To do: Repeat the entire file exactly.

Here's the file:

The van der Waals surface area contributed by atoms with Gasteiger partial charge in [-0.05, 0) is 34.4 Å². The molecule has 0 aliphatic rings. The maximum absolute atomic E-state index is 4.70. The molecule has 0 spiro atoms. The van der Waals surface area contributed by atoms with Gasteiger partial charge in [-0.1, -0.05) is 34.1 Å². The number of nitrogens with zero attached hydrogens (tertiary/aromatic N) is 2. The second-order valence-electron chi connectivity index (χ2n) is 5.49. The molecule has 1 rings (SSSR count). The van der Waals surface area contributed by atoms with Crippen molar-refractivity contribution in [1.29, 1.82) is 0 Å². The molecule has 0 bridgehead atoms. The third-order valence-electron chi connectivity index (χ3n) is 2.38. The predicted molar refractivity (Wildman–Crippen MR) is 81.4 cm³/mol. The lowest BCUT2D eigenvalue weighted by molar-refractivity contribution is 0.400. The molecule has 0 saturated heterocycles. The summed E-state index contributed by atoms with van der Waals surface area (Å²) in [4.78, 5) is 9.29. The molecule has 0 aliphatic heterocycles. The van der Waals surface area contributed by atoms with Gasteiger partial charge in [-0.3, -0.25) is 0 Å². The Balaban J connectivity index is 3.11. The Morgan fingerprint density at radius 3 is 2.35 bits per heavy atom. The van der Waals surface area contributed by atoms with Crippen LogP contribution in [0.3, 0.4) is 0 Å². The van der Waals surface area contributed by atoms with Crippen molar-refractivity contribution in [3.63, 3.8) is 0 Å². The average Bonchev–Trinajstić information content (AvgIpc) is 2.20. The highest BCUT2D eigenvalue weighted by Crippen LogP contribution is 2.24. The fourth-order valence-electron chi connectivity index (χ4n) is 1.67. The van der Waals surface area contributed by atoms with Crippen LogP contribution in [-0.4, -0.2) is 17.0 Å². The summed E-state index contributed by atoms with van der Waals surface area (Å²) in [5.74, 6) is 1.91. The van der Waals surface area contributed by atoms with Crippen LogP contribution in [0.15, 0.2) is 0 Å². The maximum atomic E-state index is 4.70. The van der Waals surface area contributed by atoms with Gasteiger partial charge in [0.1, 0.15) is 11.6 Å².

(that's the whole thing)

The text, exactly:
The van der Waals surface area contributed by atoms with Gasteiger partial charge in [-0.05, 0) is 34.4 Å². The molecule has 0 aliphatic rings. The maximum absolute atomic E-state index is 4.70. The molecule has 0 spiro atoms. The van der Waals surface area contributed by atoms with Gasteiger partial charge in [-0.1, -0.05) is 34.1 Å². The number of nitrogens with zero attached hydrogens (tertiary/aromatic N) is 2. The second-order valence-electron chi connectivity index (χ2n) is 5.49. The molecule has 1 rings (SSSR count). The van der Waals surface area contributed by atoms with Crippen molar-refractivity contribution in [1.29, 1.82) is 0 Å². The molecule has 0 bridgehead atoms. The third-order valence-electron chi connectivity index (χ3n) is 2.38. The predicted molar refractivity (Wildman–Crippen MR) is 81.4 cm³/mol. The lowest BCUT2D eigenvalue weighted by molar-refractivity contribution is 0.400. The molecule has 0 saturated heterocycles. The summed E-state index contributed by atoms with van der Waals surface area (Å²) in [4.78, 5) is 9.29. The molecule has 0 aliphatic heterocycles. The van der Waals surface area contributed by atoms with Gasteiger partial charge in [-0.3, -0.25) is 0 Å². The Balaban J connectivity index is 3.11. The Morgan fingerprint density at radius 3 is 2.35 bits per heavy atom. The van der Waals surface area contributed by atoms with Crippen LogP contribution in [0.3, 0.4) is 0 Å². The van der Waals surface area contributed by atoms with Crippen molar-refractivity contribution in [3.63, 3.8) is 0 Å². The average Bonchev–Trinajstić information content (AvgIpc) is 2.20. The highest BCUT2D eigenvalue weighted by Crippen LogP contribution is 2.24. The fourth-order valence-electron chi connectivity index (χ4n) is 1.67. The van der Waals surface area contributed by atoms with Crippen LogP contribution in [-0.4, -0.2) is 17.0 Å². The summed E-state index contributed by atoms with van der Waals surface area (Å²) in [5.74, 6) is 1.91. The van der Waals surface area contributed by atoms with Crippen LogP contribution in [0.15, 0.2) is 0 Å². The maximum atomic E-state index is 4.70. The van der Waals surface area contributed by atoms with Gasteiger partial charge in [0.1, 0.15) is 11.6 Å².